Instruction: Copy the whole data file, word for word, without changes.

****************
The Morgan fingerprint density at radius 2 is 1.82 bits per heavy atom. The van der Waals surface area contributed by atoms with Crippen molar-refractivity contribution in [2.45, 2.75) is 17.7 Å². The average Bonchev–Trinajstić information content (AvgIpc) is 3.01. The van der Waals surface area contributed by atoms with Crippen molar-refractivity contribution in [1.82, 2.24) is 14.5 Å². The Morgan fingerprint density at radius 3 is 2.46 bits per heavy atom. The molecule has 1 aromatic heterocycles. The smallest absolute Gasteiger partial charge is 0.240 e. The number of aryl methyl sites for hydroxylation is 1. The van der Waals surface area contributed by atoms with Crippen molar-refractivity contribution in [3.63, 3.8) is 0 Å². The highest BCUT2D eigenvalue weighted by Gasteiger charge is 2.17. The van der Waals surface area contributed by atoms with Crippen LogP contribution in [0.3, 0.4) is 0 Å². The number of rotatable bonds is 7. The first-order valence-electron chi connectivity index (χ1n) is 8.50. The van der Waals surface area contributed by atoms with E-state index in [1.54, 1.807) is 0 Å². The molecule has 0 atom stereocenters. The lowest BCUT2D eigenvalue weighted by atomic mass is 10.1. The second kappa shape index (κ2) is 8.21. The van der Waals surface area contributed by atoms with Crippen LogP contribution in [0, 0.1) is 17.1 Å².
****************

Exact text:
The Morgan fingerprint density at radius 2 is 1.82 bits per heavy atom. The van der Waals surface area contributed by atoms with Crippen molar-refractivity contribution in [2.45, 2.75) is 17.7 Å². The average Bonchev–Trinajstić information content (AvgIpc) is 3.01. The van der Waals surface area contributed by atoms with Crippen molar-refractivity contribution in [1.82, 2.24) is 14.5 Å². The Morgan fingerprint density at radius 3 is 2.46 bits per heavy atom. The molecule has 1 aromatic heterocycles. The smallest absolute Gasteiger partial charge is 0.240 e. The number of aryl methyl sites for hydroxylation is 1. The van der Waals surface area contributed by atoms with Crippen molar-refractivity contribution in [3.63, 3.8) is 0 Å². The highest BCUT2D eigenvalue weighted by Gasteiger charge is 2.17. The van der Waals surface area contributed by atoms with Crippen LogP contribution in [0.3, 0.4) is 0 Å². The number of rotatable bonds is 7. The first-order valence-electron chi connectivity index (χ1n) is 8.50. The van der Waals surface area contributed by atoms with E-state index in [1.54, 1.807) is 0 Å². The molecule has 0 atom stereocenters. The lowest BCUT2D eigenvalue weighted by atomic mass is 10.1. The second kappa shape index (κ2) is 8.21. The van der Waals surface area contributed by atoms with Crippen LogP contribution in [0, 0.1) is 17.1 Å².